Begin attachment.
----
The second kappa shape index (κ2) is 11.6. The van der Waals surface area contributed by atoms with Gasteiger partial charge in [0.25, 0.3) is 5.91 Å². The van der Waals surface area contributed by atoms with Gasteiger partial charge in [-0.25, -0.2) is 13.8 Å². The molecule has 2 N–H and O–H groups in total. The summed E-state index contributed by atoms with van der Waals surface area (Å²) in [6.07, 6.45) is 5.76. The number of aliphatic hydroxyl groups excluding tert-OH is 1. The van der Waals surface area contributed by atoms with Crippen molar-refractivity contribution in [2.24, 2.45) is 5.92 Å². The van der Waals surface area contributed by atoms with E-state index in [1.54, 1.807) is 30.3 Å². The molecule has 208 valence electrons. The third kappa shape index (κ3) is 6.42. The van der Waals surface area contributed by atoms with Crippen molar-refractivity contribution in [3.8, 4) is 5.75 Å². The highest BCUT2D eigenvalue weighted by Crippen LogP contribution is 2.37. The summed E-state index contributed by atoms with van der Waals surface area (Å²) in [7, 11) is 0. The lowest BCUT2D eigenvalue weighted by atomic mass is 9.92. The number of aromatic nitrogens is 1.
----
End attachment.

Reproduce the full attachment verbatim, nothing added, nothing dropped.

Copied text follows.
The second kappa shape index (κ2) is 11.6. The van der Waals surface area contributed by atoms with Gasteiger partial charge in [0.25, 0.3) is 5.91 Å². The van der Waals surface area contributed by atoms with Gasteiger partial charge in [-0.25, -0.2) is 13.8 Å². The molecule has 2 N–H and O–H groups in total. The summed E-state index contributed by atoms with van der Waals surface area (Å²) in [6.07, 6.45) is 5.76. The number of aliphatic hydroxyl groups excluding tert-OH is 1. The van der Waals surface area contributed by atoms with Crippen molar-refractivity contribution in [2.24, 2.45) is 5.92 Å². The van der Waals surface area contributed by atoms with E-state index in [1.54, 1.807) is 30.3 Å². The molecule has 208 valence electrons. The third kappa shape index (κ3) is 6.42. The van der Waals surface area contributed by atoms with Crippen molar-refractivity contribution in [3.8, 4) is 5.75 Å². The highest BCUT2D eigenvalue weighted by Crippen LogP contribution is 2.37. The summed E-state index contributed by atoms with van der Waals surface area (Å²) in [7, 11) is 0. The lowest BCUT2D eigenvalue weighted by atomic mass is 9.92. The number of aromatic nitrogens is 1.